What Slowdown? Indian Shoppers will buy $1.8B online for Diwali 2016
The period just before and around Diwali is always peak shopping season in India. Over the last two years it has become a bellwether event for online retail with all of India’s major e-Commerce companies running massive festive sales just preceding and during the festive season. Last year for instance, Indian consumers bought over $1B worth of merchandise online during October. Diwali sales also drive the largest influx of new consumers into the online market, thus becoming the defining event for the next year’s growth.
This spike in sales comes with unique challenges for e-commerce companies, consumers and the entire internet ecosystem. For instance, fulfillment companies focused on online retail are severely stretched while suddenly having to deal with double or triple their normal volumes in a 15–20 day period while continuing to meet the expectations of demanding consumers.
For this article we examine three central questions which we believe are critical to both online retailers as well as fulfillment companies during peak season :
- Where is demand coming from and how has it changed in the last two years?
- What products are consumers likely to shop for?
- How do e-commerce companies and their fulfillment partners use this detailed analysis?
We forecast demand for 417 cities across the country, from the metros all the way to small towns like Koppa in Karnataka, inhabited by ~5,000 people. Our analysis is based on over 4,000 statistical models that accommodate for category growth in terms of new users and products and consumer behavior trends observed over the last 5 years. The timeline for the analysis is the entire month of October 2016.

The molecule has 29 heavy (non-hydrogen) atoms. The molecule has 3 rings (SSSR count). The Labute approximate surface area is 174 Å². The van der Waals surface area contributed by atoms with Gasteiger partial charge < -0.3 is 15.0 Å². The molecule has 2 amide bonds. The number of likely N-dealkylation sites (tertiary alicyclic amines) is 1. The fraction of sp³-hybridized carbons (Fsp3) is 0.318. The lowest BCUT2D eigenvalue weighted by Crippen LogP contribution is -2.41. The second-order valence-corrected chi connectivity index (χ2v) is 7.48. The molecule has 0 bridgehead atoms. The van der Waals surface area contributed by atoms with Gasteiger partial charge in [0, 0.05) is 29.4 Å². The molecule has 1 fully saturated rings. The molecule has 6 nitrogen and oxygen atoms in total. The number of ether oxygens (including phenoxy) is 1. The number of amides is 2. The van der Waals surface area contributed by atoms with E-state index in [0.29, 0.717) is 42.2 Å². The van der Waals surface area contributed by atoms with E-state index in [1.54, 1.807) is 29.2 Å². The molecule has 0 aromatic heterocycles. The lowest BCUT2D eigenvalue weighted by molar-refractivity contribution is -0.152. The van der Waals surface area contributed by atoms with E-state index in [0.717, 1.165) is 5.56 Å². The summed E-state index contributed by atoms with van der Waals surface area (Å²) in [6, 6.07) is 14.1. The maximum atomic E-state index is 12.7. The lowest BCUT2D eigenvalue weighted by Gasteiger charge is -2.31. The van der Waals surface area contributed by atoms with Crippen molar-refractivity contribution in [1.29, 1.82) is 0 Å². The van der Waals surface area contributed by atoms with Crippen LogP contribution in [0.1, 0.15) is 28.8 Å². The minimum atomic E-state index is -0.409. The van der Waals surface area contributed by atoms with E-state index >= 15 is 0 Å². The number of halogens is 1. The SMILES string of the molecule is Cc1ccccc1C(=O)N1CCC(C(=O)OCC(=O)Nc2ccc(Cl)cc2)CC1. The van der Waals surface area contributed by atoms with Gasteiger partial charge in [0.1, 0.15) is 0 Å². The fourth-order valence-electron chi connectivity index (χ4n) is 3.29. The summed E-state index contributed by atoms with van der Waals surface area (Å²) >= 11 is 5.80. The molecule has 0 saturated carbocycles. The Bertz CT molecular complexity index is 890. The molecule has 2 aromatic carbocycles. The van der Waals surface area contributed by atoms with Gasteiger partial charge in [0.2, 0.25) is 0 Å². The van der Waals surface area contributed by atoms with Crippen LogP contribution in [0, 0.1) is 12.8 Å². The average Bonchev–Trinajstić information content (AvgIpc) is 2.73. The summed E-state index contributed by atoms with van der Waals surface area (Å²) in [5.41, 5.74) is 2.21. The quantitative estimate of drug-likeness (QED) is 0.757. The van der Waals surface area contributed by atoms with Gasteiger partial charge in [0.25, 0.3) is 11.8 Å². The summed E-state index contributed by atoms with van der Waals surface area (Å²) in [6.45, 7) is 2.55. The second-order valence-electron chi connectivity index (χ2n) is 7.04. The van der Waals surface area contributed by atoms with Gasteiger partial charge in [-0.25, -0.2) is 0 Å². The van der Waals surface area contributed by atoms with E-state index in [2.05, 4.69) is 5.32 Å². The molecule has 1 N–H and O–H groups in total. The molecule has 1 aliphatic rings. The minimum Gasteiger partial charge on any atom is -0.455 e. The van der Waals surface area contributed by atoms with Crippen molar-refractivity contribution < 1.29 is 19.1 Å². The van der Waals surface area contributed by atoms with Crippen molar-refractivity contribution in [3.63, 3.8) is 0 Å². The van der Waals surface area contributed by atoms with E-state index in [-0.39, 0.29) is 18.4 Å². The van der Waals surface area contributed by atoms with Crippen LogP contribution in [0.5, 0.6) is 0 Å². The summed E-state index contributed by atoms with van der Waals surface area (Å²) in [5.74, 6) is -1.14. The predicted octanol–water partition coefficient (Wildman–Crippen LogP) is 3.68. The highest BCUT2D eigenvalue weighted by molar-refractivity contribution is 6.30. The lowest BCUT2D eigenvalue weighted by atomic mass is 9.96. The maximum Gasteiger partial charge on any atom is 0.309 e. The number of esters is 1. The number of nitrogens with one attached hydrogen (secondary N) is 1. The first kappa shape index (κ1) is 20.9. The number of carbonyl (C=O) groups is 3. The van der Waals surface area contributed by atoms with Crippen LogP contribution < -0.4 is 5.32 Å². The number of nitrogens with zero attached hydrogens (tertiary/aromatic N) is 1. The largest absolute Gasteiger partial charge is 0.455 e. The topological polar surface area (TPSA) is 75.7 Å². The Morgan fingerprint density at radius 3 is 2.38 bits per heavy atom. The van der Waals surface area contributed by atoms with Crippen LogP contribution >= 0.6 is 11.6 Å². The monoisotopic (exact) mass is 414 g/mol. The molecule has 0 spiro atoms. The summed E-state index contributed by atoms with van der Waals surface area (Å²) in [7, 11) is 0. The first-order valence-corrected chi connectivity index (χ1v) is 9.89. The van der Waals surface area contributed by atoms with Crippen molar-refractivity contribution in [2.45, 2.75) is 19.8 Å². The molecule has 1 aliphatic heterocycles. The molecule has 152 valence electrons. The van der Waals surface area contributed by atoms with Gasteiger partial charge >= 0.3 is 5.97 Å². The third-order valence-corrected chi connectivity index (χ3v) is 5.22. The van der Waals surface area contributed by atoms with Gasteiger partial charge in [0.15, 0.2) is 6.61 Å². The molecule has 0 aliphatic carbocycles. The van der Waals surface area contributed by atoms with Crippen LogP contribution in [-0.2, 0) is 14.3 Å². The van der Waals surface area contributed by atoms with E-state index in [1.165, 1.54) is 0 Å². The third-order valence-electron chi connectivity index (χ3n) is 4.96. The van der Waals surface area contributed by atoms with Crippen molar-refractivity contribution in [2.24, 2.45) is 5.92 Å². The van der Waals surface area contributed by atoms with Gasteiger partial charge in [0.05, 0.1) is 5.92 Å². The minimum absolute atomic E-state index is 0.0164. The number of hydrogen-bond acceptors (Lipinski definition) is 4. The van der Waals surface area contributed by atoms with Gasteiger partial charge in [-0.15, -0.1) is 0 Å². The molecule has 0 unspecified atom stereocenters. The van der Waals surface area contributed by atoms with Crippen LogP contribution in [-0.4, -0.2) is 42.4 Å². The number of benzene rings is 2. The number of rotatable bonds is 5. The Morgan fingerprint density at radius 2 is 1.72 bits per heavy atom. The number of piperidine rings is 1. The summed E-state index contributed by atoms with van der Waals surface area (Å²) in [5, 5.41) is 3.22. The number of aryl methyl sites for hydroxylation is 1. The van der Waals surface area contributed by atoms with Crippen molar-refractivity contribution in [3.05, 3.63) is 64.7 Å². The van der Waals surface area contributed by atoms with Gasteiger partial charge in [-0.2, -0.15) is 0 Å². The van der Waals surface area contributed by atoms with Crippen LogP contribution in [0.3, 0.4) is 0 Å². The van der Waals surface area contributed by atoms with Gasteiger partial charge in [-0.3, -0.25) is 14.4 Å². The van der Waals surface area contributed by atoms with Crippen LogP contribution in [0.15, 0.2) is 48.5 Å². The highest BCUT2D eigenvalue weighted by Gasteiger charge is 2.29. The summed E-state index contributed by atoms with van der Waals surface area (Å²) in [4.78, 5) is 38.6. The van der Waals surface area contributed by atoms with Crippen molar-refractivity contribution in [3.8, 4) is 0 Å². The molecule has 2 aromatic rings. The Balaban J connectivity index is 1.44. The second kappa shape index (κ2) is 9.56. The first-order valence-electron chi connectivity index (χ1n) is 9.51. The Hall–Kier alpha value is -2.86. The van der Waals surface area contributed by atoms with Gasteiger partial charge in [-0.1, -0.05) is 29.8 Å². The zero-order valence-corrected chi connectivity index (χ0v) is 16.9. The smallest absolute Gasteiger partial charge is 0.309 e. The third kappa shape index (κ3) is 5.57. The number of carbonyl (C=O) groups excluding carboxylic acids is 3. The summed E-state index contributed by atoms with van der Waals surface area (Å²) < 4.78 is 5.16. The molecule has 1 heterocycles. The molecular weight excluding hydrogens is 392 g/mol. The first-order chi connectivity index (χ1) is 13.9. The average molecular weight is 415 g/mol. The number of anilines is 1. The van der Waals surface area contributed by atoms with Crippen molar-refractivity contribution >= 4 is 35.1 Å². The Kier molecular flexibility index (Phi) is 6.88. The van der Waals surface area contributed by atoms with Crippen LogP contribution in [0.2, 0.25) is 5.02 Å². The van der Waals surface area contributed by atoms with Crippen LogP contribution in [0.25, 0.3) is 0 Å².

First, the top-line number
This Diwali, we expect Indian consumers will spend over 12,000 Crores ($1.8B) online. The top categories are no surprise; we expect them to be Mobiles/Tablets/Computers, Apparel and Accessories, Shoes and Footwear, Home and Kitchen and Computers, Laptops and Accessories.
Where will demand come from and how much will consumers spend?
The top six cities in India: Delhi, Mumbai, Bangalore, Hyderabad, Chennai and Pune, with a combined population of over 70 million consumers will continue to form the largest part of the e-commerce market. Delhi, Mumbai and Bangalore are expected to form over a third of e-commerce consumption, with Hyderabad, Chennai and Pune forming close to another 18%.
While the market is still skewed towards the metros and the larger cities it is worth noting that two years ago, the same set of 6 cities formed well over 70% of the Indian e-commerce market. It is quite evident that e-commerce is now rapidly spreading across the country. For instance, beyond the top six cities there are 11 cities that we expect will be $10M-$50M (Rs. 65–325 Cr) markets, 13 cities between $6M-10M (Rs. 40–65Cr) and 201 cities which will be at least $1M sized markets (Rs. 6.5Cr).
Slowdown? What slowdown?